Archive for May 19th, 2007

Saturday afternoon bio- links!

May 19, 2007
  1. Aetiology on history, infectious diseases and Abe Lincoln;
  2. A must-read post by Coturnix about the circadian behaviour of fruitflies, their experimental study, and the attempts to make the experimental studies as close to reality as possible. Truly fascinating!
  3. On the smartness of dolphins; via:

    Evidence from various domains of research demonstrates that cetacean brains underwent elaboration and reorganization during their evolution with resulting expansion of the neocortex. Cortical evolution, however, proceeded along very different lines than in primates and other large mammals. Despite this divergence, many cetaceans evince some of the most sophisticated cognitive abilities among all mammals and exhibit striking cognitive convergences with primates, including humans. In many ways, it is because of the evolution of similar levels of cognitive complexity via an alternative neuroanatomical path that comparative studies of cetacean brains and primate brains are so interesting. They are examples of convergent evolution of function largely in response, it appears, to similar societal demands.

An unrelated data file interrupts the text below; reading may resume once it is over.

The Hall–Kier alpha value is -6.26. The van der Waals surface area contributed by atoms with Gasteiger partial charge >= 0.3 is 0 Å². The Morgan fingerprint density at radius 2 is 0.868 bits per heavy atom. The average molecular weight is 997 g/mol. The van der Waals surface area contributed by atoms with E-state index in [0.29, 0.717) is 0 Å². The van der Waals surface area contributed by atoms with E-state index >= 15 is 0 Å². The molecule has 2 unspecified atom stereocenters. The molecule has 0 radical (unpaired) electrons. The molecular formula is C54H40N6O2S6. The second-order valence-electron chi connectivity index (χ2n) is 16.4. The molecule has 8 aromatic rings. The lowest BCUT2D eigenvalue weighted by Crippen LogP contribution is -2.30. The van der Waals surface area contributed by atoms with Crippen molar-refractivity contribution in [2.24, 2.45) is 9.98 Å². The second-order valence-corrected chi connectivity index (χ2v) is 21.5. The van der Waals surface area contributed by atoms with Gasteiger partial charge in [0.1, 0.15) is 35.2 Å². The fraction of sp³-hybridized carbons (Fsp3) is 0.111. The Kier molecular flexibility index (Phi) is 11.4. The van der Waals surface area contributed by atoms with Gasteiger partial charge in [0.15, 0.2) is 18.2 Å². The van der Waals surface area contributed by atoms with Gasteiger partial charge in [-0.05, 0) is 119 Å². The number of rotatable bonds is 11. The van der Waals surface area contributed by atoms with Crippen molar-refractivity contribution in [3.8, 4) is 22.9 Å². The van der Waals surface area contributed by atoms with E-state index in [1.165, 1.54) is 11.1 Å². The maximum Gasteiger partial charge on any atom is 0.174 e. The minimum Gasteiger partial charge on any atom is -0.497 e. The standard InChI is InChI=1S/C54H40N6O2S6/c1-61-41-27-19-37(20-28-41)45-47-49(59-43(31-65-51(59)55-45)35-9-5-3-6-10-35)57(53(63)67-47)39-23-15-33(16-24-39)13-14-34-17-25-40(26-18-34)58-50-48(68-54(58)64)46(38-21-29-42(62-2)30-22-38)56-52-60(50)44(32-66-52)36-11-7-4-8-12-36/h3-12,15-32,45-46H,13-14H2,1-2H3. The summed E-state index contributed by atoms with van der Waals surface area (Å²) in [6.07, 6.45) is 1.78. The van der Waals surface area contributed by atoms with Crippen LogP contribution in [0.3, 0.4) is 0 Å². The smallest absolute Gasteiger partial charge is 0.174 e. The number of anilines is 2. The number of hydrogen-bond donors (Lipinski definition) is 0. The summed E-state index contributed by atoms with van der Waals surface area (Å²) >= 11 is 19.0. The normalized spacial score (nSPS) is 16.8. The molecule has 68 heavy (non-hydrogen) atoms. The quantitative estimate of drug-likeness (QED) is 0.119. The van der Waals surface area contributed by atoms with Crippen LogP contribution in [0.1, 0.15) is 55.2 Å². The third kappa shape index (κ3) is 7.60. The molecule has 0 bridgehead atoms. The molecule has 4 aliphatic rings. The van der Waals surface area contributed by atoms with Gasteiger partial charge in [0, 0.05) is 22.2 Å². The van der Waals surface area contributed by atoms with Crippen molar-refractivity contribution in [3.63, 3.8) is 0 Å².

Returning to Manger, his controversial claim is reminiscent of the conclusion reached about bees by physicists and mathematicians in the 1930s—that the anatomical structure of bees and the known principles of flight indicate that bee flight is impossible. Rightfully oblivious to Manger’s contentions, cetaceans continue to provide an enormous body of empirical evidence for complex behavior, learning, sociality, and culture.

  4. Science and speculation of the fly spontaneous behaviour; via.

Montessori isn’t magic

May 19, 2007

All of this activity proves my point about the Montessori method: It is structured, sometimes rigidly so. It’s about the appeal of precision: Sailor’s pink cubes fit together only in one way, so she instinctively corrected herself when she mis-stacked them. Montessori isn’t magic. It’s fine-tuned and detail-driven and tactile, like a workshop for two dozen good-humored but serious young elves.

From this Slate article of Emily Bazelon.